Album Review: “War Child” by Jethro Tull
via Jethro Tull/YouTube
Not Their Finest Record
After two concept albums, Jethro Tull went back to standard-length songs for their seventh studio LP War Child. It lacked the power and energy present in Thick as a Brick and A Passion Play. Understandably, you can only keep the momentum going for so long. War Child has its flaws but in the grand scheme of things, it definitely deserves its place in Tull’s discography.
There may be fillers but there are also tracks which are in the same league as other Jethro Tull classics. It’s not as tight and consistent as their other albums but overall, it’s still a solid effort. Compared to its predecessors, it is a bit underwhelming but on its own, it still has enough appeal to warrant a spot in your record collection.
It starts off a bit dramatic with its title track complete with air raid and helicopter sound effects before it segues into a piano and sax intro. It’s good and infectious. Queen and Country is bouncy and quirky but a bit uninspired. Ladies is a haunting acoustic folk number with a medieval feel. It’s nice but not something we’d listen to a second time. Back-Door Angels is too chaotic and too long. Sealion is an absolute gem and it basically overshadows all other mediocre tracks on side one.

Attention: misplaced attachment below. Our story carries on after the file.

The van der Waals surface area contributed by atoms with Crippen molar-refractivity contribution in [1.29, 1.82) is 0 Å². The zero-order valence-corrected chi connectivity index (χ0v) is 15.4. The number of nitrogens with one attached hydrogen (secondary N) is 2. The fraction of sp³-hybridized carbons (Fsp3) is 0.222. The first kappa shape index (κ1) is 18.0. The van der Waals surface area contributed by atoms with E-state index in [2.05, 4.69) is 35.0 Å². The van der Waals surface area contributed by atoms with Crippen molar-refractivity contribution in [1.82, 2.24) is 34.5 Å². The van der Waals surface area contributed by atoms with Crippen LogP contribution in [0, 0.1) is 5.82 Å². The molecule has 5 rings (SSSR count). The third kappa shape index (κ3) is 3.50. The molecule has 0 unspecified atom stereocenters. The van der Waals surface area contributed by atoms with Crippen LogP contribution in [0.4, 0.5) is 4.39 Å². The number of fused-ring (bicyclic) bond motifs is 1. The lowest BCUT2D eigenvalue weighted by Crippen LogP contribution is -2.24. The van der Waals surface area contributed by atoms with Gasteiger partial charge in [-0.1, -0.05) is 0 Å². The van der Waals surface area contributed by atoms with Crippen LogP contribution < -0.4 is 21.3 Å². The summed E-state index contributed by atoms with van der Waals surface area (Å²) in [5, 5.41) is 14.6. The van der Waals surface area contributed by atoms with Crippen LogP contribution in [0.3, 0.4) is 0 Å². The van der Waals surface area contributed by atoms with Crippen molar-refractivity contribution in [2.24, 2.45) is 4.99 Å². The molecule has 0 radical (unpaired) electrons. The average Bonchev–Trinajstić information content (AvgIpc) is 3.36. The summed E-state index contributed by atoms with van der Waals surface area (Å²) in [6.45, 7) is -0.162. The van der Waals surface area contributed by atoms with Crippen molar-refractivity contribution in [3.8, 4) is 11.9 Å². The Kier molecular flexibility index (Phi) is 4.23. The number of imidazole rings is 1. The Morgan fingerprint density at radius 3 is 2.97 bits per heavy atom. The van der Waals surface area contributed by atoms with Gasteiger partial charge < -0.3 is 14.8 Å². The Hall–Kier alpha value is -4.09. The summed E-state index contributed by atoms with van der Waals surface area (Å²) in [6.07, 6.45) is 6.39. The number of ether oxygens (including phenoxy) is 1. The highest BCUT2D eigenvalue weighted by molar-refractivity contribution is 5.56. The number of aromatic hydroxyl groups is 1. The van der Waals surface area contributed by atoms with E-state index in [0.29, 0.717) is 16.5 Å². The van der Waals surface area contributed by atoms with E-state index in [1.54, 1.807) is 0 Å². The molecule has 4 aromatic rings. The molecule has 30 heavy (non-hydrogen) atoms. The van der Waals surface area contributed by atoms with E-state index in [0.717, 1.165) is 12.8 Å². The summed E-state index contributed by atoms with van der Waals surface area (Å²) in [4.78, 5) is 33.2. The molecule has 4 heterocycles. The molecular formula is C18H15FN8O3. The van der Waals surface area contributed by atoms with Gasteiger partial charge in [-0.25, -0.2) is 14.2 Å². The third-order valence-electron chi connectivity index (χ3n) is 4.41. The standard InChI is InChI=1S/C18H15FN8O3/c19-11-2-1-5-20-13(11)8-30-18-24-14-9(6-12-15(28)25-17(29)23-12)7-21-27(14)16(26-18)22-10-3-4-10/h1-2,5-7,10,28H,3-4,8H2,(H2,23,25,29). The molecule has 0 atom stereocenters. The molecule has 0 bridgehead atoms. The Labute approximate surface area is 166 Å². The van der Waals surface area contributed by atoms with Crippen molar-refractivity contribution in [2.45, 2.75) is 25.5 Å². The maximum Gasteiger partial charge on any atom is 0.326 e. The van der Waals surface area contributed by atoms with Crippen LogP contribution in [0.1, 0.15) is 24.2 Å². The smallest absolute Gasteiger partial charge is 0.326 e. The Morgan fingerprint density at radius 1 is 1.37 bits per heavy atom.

Skating Away on the Thin Ice of the New Day is a classic through and through but Bungle in the Jungle is the highlight of War Child. Only Solitaire is short and enjoyable enough. The Third Hoorah is an unnecessary addition to the LP because it’s too much for us. Two Fingers is a dull closer.
War Child is not downright awful as what others perceived it to be. The only unfortunate thing is that it followed not one but two epic records. It does have fillers but there are tracks too that showcased Jethro Tull’s genius. Nevertheless, it’s still a must-listen.